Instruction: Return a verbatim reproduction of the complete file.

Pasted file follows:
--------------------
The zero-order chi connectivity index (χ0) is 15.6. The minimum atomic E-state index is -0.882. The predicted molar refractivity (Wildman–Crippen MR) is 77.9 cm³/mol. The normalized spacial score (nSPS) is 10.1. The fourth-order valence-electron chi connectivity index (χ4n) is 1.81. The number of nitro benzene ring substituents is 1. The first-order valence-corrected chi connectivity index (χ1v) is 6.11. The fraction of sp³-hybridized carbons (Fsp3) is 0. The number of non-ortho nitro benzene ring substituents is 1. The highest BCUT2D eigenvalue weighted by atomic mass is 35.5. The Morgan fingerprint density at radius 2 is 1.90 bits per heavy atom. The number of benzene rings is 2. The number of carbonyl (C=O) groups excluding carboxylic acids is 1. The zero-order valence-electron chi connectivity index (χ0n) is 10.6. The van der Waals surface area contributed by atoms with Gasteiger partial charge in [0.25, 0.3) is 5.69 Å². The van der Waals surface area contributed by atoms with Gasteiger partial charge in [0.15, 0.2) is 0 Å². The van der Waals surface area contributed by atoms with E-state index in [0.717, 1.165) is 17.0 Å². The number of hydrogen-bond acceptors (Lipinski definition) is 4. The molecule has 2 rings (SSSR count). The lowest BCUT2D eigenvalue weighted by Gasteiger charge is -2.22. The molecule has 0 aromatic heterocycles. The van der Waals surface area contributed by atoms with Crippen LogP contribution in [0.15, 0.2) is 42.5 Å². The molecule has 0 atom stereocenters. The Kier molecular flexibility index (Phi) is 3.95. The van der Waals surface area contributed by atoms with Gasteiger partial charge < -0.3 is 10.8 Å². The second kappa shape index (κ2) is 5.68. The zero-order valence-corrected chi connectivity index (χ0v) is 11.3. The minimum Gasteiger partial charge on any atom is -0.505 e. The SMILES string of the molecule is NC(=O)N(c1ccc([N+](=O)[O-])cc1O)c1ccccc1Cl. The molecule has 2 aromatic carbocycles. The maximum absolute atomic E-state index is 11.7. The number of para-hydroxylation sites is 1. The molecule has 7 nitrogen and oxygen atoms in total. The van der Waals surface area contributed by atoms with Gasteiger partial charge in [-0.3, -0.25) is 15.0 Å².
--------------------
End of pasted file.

The zero-order chi connectivity index (χ0) is 15.6. The minimum atomic E-state index is -0.882. The predicted molar refractivity (Wildman–Crippen MR) is 77.9 cm³/mol. The normalized spacial score (nSPS) is 10.1. The fourth-order valence-electron chi connectivity index (χ4n) is 1.81. The number of nitro benzene ring substituents is 1. The first-order valence-corrected chi connectivity index (χ1v) is 6.11. The fraction of sp³-hybridized carbons (Fsp3) is 0. The number of non-ortho nitro benzene ring substituents is 1. The highest BCUT2D eigenvalue weighted by atomic mass is 35.5. The Morgan fingerprint density at radius 2 is 1.90 bits per heavy atom. The number of benzene rings is 2. The number of carbonyl (C=O) groups excluding carboxylic acids is 1. The zero-order valence-electron chi connectivity index (χ0n) is 10.6. The van der Waals surface area contributed by atoms with Gasteiger partial charge in [0.25, 0.3) is 5.69 Å². The van der Waals surface area contributed by atoms with Gasteiger partial charge in [0.15, 0.2) is 0 Å². The van der Waals surface area contributed by atoms with E-state index in [0.717, 1.165) is 17.0 Å². The number of hydrogen-bond acceptors (Lipinski definition) is 4. The molecule has 2 rings (SSSR count). The lowest BCUT2D eigenvalue weighted by Gasteiger charge is -2.22. The molecule has 0 aromatic heterocycles. The van der Waals surface area contributed by atoms with Crippen LogP contribution in [0.15, 0.2) is 42.5 Å². The molecule has 0 atom stereocenters. The Kier molecular flexibility index (Phi) is 3.95. The van der Waals surface area contributed by atoms with Gasteiger partial charge < -0.3 is 10.8 Å². The second kappa shape index (κ2) is 5.68. The zero-order valence-corrected chi connectivity index (χ0v) is 11.3. The minimum Gasteiger partial charge on any atom is -0.505 e. The SMILES string of the molecule is NC(=O)N(c1ccc([N+](=O)[O-])cc1O)c1ccccc1Cl. The molecule has 2 aromatic carbocycles. The maximum absolute atomic E-state index is 11.7. The number of para-hydroxylation sites is 1. The molecule has 7 nitrogen and oxygen atoms in total. The van der Waals surface area contributed by atoms with Gasteiger partial charge in [-0.3, -0.25) is 15.0 Å².